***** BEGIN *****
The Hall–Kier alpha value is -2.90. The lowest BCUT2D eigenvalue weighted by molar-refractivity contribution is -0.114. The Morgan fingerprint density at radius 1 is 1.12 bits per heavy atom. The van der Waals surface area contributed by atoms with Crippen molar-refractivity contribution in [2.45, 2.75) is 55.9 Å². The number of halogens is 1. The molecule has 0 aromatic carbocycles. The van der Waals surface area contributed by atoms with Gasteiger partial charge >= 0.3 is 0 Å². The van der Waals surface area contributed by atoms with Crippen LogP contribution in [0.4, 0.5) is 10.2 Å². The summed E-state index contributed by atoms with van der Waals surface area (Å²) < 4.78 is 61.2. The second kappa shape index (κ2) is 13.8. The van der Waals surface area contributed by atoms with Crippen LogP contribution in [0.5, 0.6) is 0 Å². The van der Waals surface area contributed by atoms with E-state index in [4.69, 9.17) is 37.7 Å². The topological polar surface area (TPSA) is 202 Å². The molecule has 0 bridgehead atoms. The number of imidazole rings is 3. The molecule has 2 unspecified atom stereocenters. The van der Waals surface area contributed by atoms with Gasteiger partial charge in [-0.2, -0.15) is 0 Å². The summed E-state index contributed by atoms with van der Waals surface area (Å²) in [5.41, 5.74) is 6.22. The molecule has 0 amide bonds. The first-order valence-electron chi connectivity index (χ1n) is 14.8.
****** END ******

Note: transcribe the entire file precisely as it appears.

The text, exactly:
The Hall–Kier alpha value is -2.90. The lowest BCUT2D eigenvalue weighted by molar-refractivity contribution is -0.114. The Morgan fingerprint density at radius 1 is 1.12 bits per heavy atom. The van der Waals surface area contributed by atoms with Crippen molar-refractivity contribution in [2.45, 2.75) is 55.9 Å². The number of halogens is 1. The molecule has 0 aromatic carbocycles. The van der Waals surface area contributed by atoms with Gasteiger partial charge >= 0.3 is 0 Å². The van der Waals surface area contributed by atoms with Crippen LogP contribution in [0.4, 0.5) is 10.2 Å². The summed E-state index contributed by atoms with van der Waals surface area (Å²) < 4.78 is 61.2. The second kappa shape index (κ2) is 13.8. The van der Waals surface area contributed by atoms with Crippen LogP contribution in [0.5, 0.6) is 0 Å². The van der Waals surface area contributed by atoms with E-state index in [4.69, 9.17) is 37.7 Å². The topological polar surface area (TPSA) is 202 Å². The molecule has 0 bridgehead atoms. The number of imidazole rings is 3. The molecule has 2 unspecified atom stereocenters. The van der Waals surface area contributed by atoms with Gasteiger partial charge in [-0.2, -0.15) is 0 Å². The summed E-state index contributed by atoms with van der Waals surface area (Å²) in [5.41, 5.74) is 6.22. The molecule has 0 amide bonds. The first-order valence-electron chi connectivity index (χ1n) is 14.8.